Easiest PixInsight Workflow for Beginners

It’s no secret that PixInsight is very powerful, possibly even THE VERY BEST post-processing software for astrophotography. Yet many people, especially beginners, can be put off by it as it doesn’t feel as intuitive as other software, and the sheer scale and complexity of PixInsight means that people often don’t know where to begin.

That’s where this post comes in! I have developed what I think is the EASIEST workflow for beginners in PixInsight. Trust me, you don’t need to be an expert here. You don’t even need to have ever touched PixInsight! Below is a video I created on my YouTube channel when using PixInsight for the first time.

All I had done is watch a few tutorials and made some notes just to prove that if I can do it, anyone can! Since making that video, I have made some tweaks to my workflow in PixInsight, which I detail below.

My First Time Using PixInsight

Post-Processing Preparation

Before we start processing our image, I need to explain a couple of things.

  1. This workflow assumes that you have a stacked TIFF file to begin processing. This can either be one from your own imaging session, or if you follow the video at the bottom of this page, then I actually make some of my own data from the North America Nebula available for free so you can practice along. If you still need to stack your images but aren’t sure how, I have a DeepSkyStacker guide you can follow.
  2. In this tutorial I use a script that is part of the EZ Processing Suite in PixInsight. If you want to use it, then you can download it for free here. Alternatively, you can use TGV Denoise which is pre-installed in PixInsight.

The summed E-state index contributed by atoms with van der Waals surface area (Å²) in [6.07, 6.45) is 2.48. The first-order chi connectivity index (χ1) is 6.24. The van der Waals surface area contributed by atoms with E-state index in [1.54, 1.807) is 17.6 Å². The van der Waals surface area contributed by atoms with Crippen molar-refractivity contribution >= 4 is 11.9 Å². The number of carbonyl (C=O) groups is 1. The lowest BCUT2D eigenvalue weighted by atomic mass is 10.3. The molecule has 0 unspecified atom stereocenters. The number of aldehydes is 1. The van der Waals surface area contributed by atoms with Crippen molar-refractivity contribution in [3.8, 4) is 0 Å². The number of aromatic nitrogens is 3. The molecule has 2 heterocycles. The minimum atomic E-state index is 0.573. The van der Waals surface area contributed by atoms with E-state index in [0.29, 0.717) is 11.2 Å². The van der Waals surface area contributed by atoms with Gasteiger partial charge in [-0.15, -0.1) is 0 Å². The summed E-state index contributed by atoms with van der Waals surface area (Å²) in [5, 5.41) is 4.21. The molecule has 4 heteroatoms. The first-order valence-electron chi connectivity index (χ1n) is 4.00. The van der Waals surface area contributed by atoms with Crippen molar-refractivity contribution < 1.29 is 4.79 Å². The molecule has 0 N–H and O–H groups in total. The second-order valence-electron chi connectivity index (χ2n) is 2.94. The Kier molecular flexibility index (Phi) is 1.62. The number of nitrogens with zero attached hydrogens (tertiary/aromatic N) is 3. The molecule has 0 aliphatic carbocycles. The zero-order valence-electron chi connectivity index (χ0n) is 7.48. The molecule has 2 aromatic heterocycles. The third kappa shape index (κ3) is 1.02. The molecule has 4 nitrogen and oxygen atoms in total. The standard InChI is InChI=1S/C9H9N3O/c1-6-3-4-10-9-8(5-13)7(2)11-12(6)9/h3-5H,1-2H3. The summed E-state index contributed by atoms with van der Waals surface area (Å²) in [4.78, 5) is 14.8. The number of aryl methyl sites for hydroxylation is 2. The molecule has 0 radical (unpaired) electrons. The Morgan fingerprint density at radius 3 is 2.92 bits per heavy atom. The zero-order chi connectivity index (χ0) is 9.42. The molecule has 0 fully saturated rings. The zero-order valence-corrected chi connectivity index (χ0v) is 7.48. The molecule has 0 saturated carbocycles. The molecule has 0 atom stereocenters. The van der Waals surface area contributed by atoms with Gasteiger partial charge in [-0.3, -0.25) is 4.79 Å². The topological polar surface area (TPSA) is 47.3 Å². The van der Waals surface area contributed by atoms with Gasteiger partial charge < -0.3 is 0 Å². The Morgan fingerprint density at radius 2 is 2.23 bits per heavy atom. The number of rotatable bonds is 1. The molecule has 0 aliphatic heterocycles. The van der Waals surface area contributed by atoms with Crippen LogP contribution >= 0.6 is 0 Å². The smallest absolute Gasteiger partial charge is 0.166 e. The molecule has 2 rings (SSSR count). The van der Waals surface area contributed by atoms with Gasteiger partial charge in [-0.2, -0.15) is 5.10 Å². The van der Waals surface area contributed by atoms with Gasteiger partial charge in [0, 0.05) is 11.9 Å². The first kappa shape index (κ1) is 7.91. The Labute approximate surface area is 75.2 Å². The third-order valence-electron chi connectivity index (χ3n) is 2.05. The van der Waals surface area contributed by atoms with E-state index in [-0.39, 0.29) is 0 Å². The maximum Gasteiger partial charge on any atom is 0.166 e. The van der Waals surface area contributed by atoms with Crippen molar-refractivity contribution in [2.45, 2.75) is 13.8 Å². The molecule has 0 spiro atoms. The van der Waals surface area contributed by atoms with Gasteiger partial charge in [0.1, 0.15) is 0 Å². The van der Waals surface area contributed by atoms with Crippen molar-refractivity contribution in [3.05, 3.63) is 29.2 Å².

3. To apply any process to your image in PixInsight, you need to drag the triangle from the process over to your image. That saves me repeating it for every step!
  4. All processes can be easily found under the Process -> All Processes menu, with the exception of EZ Denoise, which is found under the Scripts menu.

Okay, now that’s out the way, let’s get into it.

The Workflow

Here we’re only going to use some basic processes within PixInsight, but as you’ll see below, even a basic workflow can yield excellent results.

The processes that we will use are:

  • Screen Transfer Function (STF)
  • Background Neutralization
  • Color Calibration
  • SCNR
  • Histogram Transformation
  • Dynamic Background Extraction
  • Starnet
  • Curves Transformation
  • EZ Denoise
  • Pixel Math
  • Morphological Transformation
  • Unsharp Mask

That may seem like a long list and look quite complicated, but depending on the speed of your PC, you could process an image using this method in about 10 minutes once you’ve got the hang of it.

The starting point before any post-processing is applied
North America Nebula
North America Nebula after post processing
My Simple PixInsight Workflow for Beginners on YouTube

If you prefer to follow along with a video, then the above video goes through this process step-by-step, and even comes with free data to get you started.

Step 1. Screen Transfer Function – This is your best friend in PixInsight. This little button will take a stacked TIFF file and do an initial curve stretch. It’s a great feeling clicking on that little button and seeing the fruits of your labour! Note that STF doesn’t apply the stretch to your image, we will do that in step 5 but keep STF open until then as we will need it later.